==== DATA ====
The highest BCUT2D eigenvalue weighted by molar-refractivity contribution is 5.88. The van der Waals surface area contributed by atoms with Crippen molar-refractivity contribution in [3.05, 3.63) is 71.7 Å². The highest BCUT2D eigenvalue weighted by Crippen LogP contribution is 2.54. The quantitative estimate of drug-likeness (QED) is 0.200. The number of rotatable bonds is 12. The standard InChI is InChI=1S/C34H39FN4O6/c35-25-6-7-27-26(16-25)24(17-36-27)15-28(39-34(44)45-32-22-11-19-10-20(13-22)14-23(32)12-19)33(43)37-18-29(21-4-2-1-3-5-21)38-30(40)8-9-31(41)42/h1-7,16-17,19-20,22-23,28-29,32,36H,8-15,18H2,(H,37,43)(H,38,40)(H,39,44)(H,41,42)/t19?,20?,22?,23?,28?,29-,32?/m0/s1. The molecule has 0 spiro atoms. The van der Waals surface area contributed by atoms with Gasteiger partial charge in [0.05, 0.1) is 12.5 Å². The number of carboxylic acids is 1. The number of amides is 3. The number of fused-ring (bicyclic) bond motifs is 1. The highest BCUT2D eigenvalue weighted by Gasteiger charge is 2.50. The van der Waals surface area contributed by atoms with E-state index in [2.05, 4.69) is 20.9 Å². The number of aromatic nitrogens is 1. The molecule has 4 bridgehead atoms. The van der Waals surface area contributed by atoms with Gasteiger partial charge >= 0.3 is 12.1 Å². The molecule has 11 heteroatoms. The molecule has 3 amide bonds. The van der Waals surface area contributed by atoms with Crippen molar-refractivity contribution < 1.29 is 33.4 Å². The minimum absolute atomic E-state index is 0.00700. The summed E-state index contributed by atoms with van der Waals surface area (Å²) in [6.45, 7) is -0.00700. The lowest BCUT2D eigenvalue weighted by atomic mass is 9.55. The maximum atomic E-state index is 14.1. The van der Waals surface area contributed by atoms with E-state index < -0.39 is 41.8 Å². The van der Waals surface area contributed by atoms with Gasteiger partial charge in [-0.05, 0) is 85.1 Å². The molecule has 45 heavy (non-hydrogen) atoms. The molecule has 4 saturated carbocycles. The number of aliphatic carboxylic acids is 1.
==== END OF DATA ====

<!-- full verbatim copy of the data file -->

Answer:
The highest BCUT2D eigenvalue weighted by molar-refractivity contribution is 5.88. The van der Waals surface area contributed by atoms with Crippen molar-refractivity contribution in [3.05, 3.63) is 71.7 Å². The highest BCUT2D eigenvalue weighted by Crippen LogP contribution is 2.54. The quantitative estimate of drug-likeness (QED) is 0.200. The number of rotatable bonds is 12. The standard InChI is InChI=1S/C34H39FN4O6/c35-25-6-7-27-26(16-25)24(17-36-27)15-28(39-34(44)45-32-22-11-19-10-20(13-22)14-23(32)12-19)33(43)37-18-29(21-4-2-1-3-5-21)38-30(40)8-9-31(41)42/h1-7,16-17,19-20,22-23,28-29,32,36H,8-15,18H2,(H,37,43)(H,38,40)(H,39,44)(H,41,42)/t19?,20?,22?,23?,28?,29-,32?/m0/s1. The molecule has 0 spiro atoms. The van der Waals surface area contributed by atoms with Gasteiger partial charge in [0.05, 0.1) is 12.5 Å². The number of carboxylic acids is 1. The number of amides is 3. The number of fused-ring (bicyclic) bond motifs is 1. The highest BCUT2D eigenvalue weighted by Gasteiger charge is 2.50. The van der Waals surface area contributed by atoms with E-state index in [2.05, 4.69) is 20.9 Å². The number of aromatic nitrogens is 1. The molecule has 4 bridgehead atoms. The van der Waals surface area contributed by atoms with Gasteiger partial charge >= 0.3 is 12.1 Å². The molecule has 11 heteroatoms. The molecule has 3 amide bonds. The van der Waals surface area contributed by atoms with Crippen molar-refractivity contribution < 1.29 is 33.4 Å². The minimum absolute atomic E-state index is 0.00700. The summed E-state index contributed by atoms with van der Waals surface area (Å²) in [6.45, 7) is -0.00700. The lowest BCUT2D eigenvalue weighted by atomic mass is 9.55. The maximum atomic E-state index is 14.1. The van der Waals surface area contributed by atoms with E-state index < -0.39 is 41.8 Å². The van der Waals surface area contributed by atoms with Gasteiger partial charge in [-0.05, 0) is 85.1 Å². The molecule has 45 heavy (non-hydrogen) atoms. The molecule has 4 saturated carbocycles. The number of aliphatic carboxylic acids is 1.